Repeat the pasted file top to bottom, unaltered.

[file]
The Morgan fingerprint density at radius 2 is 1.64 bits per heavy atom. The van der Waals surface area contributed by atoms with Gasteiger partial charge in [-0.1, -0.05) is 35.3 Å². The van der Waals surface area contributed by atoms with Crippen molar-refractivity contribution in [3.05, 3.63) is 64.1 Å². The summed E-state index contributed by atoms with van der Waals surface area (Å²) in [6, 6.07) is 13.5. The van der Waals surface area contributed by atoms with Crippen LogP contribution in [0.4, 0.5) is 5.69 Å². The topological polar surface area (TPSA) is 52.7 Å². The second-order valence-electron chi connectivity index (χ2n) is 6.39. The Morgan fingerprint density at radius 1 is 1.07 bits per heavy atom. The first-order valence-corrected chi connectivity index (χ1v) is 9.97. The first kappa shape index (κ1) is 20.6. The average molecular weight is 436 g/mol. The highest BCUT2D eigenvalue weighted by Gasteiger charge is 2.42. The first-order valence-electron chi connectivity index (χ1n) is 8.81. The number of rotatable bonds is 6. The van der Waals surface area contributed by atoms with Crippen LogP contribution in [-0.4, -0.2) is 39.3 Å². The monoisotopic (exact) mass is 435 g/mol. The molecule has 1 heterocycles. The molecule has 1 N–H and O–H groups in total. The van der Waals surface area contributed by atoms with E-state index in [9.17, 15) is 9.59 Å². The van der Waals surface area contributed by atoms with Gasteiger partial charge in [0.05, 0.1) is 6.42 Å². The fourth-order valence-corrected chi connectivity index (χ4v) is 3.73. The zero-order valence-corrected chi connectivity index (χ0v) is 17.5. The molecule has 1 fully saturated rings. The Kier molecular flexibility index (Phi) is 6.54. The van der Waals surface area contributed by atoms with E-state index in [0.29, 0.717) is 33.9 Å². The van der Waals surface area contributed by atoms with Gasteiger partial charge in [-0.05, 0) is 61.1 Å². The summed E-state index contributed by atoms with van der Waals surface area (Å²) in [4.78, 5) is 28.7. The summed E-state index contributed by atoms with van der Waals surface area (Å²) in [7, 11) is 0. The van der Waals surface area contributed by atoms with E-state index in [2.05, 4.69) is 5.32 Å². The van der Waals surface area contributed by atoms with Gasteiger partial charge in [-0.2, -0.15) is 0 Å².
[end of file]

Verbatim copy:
The Morgan fingerprint density at radius 2 is 1.64 bits per heavy atom. The van der Waals surface area contributed by atoms with Gasteiger partial charge in [-0.1, -0.05) is 35.3 Å². The van der Waals surface area contributed by atoms with Crippen molar-refractivity contribution in [3.05, 3.63) is 64.1 Å². The summed E-state index contributed by atoms with van der Waals surface area (Å²) in [6, 6.07) is 13.5. The van der Waals surface area contributed by atoms with Crippen LogP contribution in [0.4, 0.5) is 5.69 Å². The topological polar surface area (TPSA) is 52.7 Å². The second-order valence-electron chi connectivity index (χ2n) is 6.39. The Morgan fingerprint density at radius 1 is 1.07 bits per heavy atom. The first-order valence-corrected chi connectivity index (χ1v) is 9.97. The first kappa shape index (κ1) is 20.6. The average molecular weight is 436 g/mol. The highest BCUT2D eigenvalue weighted by Gasteiger charge is 2.42. The first-order valence-electron chi connectivity index (χ1n) is 8.81. The number of rotatable bonds is 6. The van der Waals surface area contributed by atoms with Crippen LogP contribution in [-0.4, -0.2) is 39.3 Å². The monoisotopic (exact) mass is 435 g/mol. The molecule has 1 heterocycles. The molecule has 1 N–H and O–H groups in total. The van der Waals surface area contributed by atoms with E-state index in [9.17, 15) is 9.59 Å². The van der Waals surface area contributed by atoms with Gasteiger partial charge in [0.05, 0.1) is 6.42 Å². The fourth-order valence-corrected chi connectivity index (χ4v) is 3.73. The zero-order valence-corrected chi connectivity index (χ0v) is 17.5. The molecule has 1 fully saturated rings. The Kier molecular flexibility index (Phi) is 6.54. The van der Waals surface area contributed by atoms with E-state index in [0.29, 0.717) is 33.9 Å². The van der Waals surface area contributed by atoms with Gasteiger partial charge in [-0.05, 0) is 61.1 Å². The summed E-state index contributed by atoms with van der Waals surface area (Å²) in [4.78, 5) is 28.7. The summed E-state index contributed by atoms with van der Waals surface area (Å²) in [7, 11) is 0. The van der Waals surface area contributed by atoms with E-state index in [2.05, 4.69) is 5.32 Å². The van der Waals surface area contributed by atoms with Gasteiger partial charge in [-0.2, -0.15) is 0 Å².